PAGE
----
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Live Free, Play Hard: The Week's Finest Free Indie Games

Man-eating cat

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“…crawling on four legs seems much more efficient and enticing than walking…” Empathy sims. The worst train driver in the world. Sludge dynamite paladin. Ghost towns of Myst.

Anamnesis, of Renascents and Monsters by Jose Ignacio Moreno Ferrer

Anamnesis is that rarest of all creatures, the narrative strategy RPG, a hybrid of resource management and CYOA inspired by King of Dragon Pass (the best game in the world). The goal is to seek out pieces of a randomly chosen artifact while managing and capturing territories and minions. I like narrative strategy because the math is obscured in a kind of aesthetic chaos where the action can be guided without falling into joyless efficiency.

The dreamlike setting has something to do with an ontological amnesia, lands erased from memory newly rediscovered and ripe for colonization, a nebulous conceit perfectly suited to a medium where our imagination fills in the blanks. As one of the “imperfect immortals”, a Renascent, you are reborn if you die (with the exception of your home base being captured). Summoning new forces is a delicate task–intimidating them makes their cost cheaper, but press too hard and they drift away.

When you visit a territory, the descriptive paragraph concludes with “You have no one longing for you here.” I had no idea what that line meant the first time I read it, but the implication that something could be longing for me was all it took to draw me in. Anamnesis is just crawling with fascinating wording like that.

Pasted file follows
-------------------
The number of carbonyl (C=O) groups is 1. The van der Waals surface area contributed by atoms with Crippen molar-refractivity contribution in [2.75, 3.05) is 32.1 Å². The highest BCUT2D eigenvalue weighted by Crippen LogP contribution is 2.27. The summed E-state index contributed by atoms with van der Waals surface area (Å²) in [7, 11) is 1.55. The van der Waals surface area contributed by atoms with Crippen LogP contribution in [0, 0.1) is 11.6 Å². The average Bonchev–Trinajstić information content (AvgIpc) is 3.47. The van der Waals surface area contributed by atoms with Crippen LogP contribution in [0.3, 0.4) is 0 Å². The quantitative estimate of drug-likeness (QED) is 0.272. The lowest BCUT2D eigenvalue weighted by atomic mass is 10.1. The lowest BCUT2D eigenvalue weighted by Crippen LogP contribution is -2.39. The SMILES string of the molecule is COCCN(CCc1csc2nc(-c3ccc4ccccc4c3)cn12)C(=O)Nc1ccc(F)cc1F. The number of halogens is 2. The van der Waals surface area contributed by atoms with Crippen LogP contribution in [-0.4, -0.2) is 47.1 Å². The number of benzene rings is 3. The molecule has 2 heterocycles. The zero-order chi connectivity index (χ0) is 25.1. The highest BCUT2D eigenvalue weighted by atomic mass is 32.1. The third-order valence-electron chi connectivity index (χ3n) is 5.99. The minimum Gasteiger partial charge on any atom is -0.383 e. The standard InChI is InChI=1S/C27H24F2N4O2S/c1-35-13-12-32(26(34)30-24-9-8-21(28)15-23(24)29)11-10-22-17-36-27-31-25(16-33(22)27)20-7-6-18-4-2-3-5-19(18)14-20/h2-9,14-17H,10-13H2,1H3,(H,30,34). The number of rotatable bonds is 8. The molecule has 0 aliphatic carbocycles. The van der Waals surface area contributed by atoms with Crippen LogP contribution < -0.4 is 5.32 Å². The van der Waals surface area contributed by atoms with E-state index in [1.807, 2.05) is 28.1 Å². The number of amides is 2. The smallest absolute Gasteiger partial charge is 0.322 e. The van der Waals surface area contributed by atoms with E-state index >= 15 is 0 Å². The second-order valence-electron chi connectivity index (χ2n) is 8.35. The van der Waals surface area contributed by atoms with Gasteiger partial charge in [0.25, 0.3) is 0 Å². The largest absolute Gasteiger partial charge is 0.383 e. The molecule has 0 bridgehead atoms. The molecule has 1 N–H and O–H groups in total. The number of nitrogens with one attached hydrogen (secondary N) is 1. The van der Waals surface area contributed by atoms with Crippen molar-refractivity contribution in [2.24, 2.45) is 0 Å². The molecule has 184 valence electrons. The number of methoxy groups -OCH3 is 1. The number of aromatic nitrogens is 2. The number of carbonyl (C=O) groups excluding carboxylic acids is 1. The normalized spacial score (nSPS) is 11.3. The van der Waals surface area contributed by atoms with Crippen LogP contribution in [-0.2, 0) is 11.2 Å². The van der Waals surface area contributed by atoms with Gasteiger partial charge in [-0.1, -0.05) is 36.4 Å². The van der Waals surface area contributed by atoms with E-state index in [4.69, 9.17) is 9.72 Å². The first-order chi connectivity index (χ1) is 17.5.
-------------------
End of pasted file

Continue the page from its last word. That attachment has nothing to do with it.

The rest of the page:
The choices (and mistakes) you make give each playthrough a unique flavor. This run I’ve got a “demented grin” and my title is “The Hedonist Explorer Porpentine, The Monster on Four Legs.” I control a floating knife and a moss sniper. I’ve got weapons I found in the trash. I still live in a bunch of rubble but I have aspirations.

Other things I like: the variety of forces to control (from a man-eating cat to an entire family of aristocrats), the interesting sub-systems (each entity has an affinity for night or day, for instance), and the detailed gender/sexuality choices (choose to be attracted to male, female, both, or none).

This was made in Ren’Py, which is interesting because that’s a visual novel authoring system most often used for dating sims, hacked here into an elegant chassis for something entirely different. Anamnesis isn’t finished but this is the first winnable release in an ongoing development process and I’m eager to see where it goes.

Mainichi by Mattie Brice

An autobiographical slice of life with the goal of relating everyday events in the life of a transgender woman. The choice to write Mainichi in RPG Maker was a deliberate one, the idea being to “make games that feasibly anyone can do on their own.”

Getting ready to meet a friend, walking down the street, ordering coffee at a cafe–by depicting mundane activity that everyone experiences, the differences stand out keenly. Not everyone has to get yelled at on the street for existing (a cringe-inducing scene). This point must be repeated until people understand the psychic toll that comes from being scrutinized so intensely just for leaving the house.

This is a game that says, here’s what happens when I walk down the street, no one should have to deal with this. Part of becoming a better human being is learning what hurts other people and how to avoid that. That’s why games like this matter. Empathy sims, micro-doses of another person’s reality.

Shinjuku Line HD by Real Railway